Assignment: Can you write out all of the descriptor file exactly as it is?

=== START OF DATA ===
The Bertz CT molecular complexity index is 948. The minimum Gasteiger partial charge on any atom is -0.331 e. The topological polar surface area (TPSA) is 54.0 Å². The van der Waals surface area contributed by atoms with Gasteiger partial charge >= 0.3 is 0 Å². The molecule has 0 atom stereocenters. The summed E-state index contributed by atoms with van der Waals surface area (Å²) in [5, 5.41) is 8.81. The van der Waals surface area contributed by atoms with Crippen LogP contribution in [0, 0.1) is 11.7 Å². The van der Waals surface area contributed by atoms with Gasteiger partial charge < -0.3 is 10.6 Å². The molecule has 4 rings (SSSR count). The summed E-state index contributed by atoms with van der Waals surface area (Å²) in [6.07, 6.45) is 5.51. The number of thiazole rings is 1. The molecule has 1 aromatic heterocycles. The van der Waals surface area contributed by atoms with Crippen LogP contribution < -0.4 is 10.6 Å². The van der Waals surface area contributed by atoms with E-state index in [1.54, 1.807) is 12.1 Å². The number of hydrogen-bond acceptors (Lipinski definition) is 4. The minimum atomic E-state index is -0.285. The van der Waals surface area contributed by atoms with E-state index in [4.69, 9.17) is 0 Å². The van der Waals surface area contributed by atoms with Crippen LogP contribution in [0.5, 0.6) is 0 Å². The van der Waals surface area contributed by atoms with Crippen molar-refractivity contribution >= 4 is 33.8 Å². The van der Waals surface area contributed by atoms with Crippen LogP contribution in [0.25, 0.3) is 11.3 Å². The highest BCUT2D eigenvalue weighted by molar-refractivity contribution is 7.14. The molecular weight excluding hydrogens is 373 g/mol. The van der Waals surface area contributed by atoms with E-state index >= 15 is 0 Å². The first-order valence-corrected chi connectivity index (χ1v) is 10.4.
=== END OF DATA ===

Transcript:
The Bertz CT molecular complexity index is 948. The minimum Gasteiger partial charge on any atom is -0.331 e. The topological polar surface area (TPSA) is 54.0 Å². The van der Waals surface area contributed by atoms with Gasteiger partial charge >= 0.3 is 0 Å². The molecule has 0 atom stereocenters. The summed E-state index contributed by atoms with van der Waals surface area (Å²) in [5, 5.41) is 8.81. The van der Waals surface area contributed by atoms with Crippen LogP contribution in [0, 0.1) is 11.7 Å². The van der Waals surface area contributed by atoms with Gasteiger partial charge < -0.3 is 10.6 Å². The molecule has 4 rings (SSSR count). The summed E-state index contributed by atoms with van der Waals surface area (Å²) in [6.07, 6.45) is 5.51. The number of thiazole rings is 1. The molecule has 1 aromatic heterocycles. The van der Waals surface area contributed by atoms with Crippen LogP contribution < -0.4 is 10.6 Å². The van der Waals surface area contributed by atoms with E-state index in [1.54, 1.807) is 12.1 Å². The number of hydrogen-bond acceptors (Lipinski definition) is 4. The minimum atomic E-state index is -0.285. The van der Waals surface area contributed by atoms with E-state index in [4.69, 9.17) is 0 Å². The van der Waals surface area contributed by atoms with Crippen LogP contribution in [0.5, 0.6) is 0 Å². The van der Waals surface area contributed by atoms with Crippen molar-refractivity contribution >= 4 is 33.8 Å². The van der Waals surface area contributed by atoms with Crippen LogP contribution in [0.25, 0.3) is 11.3 Å². The highest BCUT2D eigenvalue weighted by molar-refractivity contribution is 7.14. The molecular weight excluding hydrogens is 373 g/mol. The van der Waals surface area contributed by atoms with E-state index >= 15 is 0 Å². The first-order valence-corrected chi connectivity index (χ1v) is 10.4.